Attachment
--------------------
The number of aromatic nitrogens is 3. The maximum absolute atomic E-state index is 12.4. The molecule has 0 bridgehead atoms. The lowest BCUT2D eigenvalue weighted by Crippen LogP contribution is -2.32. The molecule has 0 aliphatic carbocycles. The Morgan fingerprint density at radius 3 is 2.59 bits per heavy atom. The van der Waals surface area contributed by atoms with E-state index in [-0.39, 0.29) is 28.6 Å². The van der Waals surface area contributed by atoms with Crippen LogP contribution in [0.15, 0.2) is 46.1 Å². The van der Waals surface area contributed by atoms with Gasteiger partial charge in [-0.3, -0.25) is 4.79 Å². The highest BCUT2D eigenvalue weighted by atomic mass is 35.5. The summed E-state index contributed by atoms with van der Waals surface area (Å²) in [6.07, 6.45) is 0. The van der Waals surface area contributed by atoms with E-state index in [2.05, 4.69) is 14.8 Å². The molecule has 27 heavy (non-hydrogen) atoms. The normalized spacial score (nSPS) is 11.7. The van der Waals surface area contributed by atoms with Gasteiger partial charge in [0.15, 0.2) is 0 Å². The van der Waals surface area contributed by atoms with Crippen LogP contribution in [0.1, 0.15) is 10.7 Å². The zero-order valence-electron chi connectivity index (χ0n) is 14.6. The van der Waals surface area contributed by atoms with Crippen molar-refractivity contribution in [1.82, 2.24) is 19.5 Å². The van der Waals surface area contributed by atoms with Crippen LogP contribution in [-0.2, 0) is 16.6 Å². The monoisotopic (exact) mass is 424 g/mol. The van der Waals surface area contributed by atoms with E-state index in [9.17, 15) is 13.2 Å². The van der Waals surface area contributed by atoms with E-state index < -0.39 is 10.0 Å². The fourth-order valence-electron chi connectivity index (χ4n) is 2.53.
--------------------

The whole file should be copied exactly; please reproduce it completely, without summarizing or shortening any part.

The number of aromatic nitrogens is 3. The maximum absolute atomic E-state index is 12.4. The molecule has 0 bridgehead atoms. The lowest BCUT2D eigenvalue weighted by Crippen LogP contribution is -2.32. The molecule has 0 aliphatic carbocycles. The Morgan fingerprint density at radius 3 is 2.59 bits per heavy atom. The van der Waals surface area contributed by atoms with E-state index in [-0.39, 0.29) is 28.6 Å². The van der Waals surface area contributed by atoms with Crippen LogP contribution in [0.15, 0.2) is 46.1 Å². The van der Waals surface area contributed by atoms with Gasteiger partial charge in [-0.3, -0.25) is 4.79 Å². The highest BCUT2D eigenvalue weighted by atomic mass is 35.5. The summed E-state index contributed by atoms with van der Waals surface area (Å²) in [6.07, 6.45) is 0. The van der Waals surface area contributed by atoms with E-state index in [2.05, 4.69) is 14.8 Å². The molecule has 27 heavy (non-hydrogen) atoms. The normalized spacial score (nSPS) is 11.7. The van der Waals surface area contributed by atoms with Gasteiger partial charge in [0.15, 0.2) is 0 Å². The van der Waals surface area contributed by atoms with Crippen LogP contribution in [0.1, 0.15) is 10.7 Å². The zero-order valence-electron chi connectivity index (χ0n) is 14.6. The van der Waals surface area contributed by atoms with Crippen molar-refractivity contribution in [1.82, 2.24) is 19.5 Å². The van der Waals surface area contributed by atoms with Crippen LogP contribution in [-0.2, 0) is 16.6 Å². The monoisotopic (exact) mass is 424 g/mol. The van der Waals surface area contributed by atoms with E-state index in [9.17, 15) is 13.2 Å². The van der Waals surface area contributed by atoms with E-state index < -0.39 is 10.0 Å². The fourth-order valence-electron chi connectivity index (χ4n) is 2.53.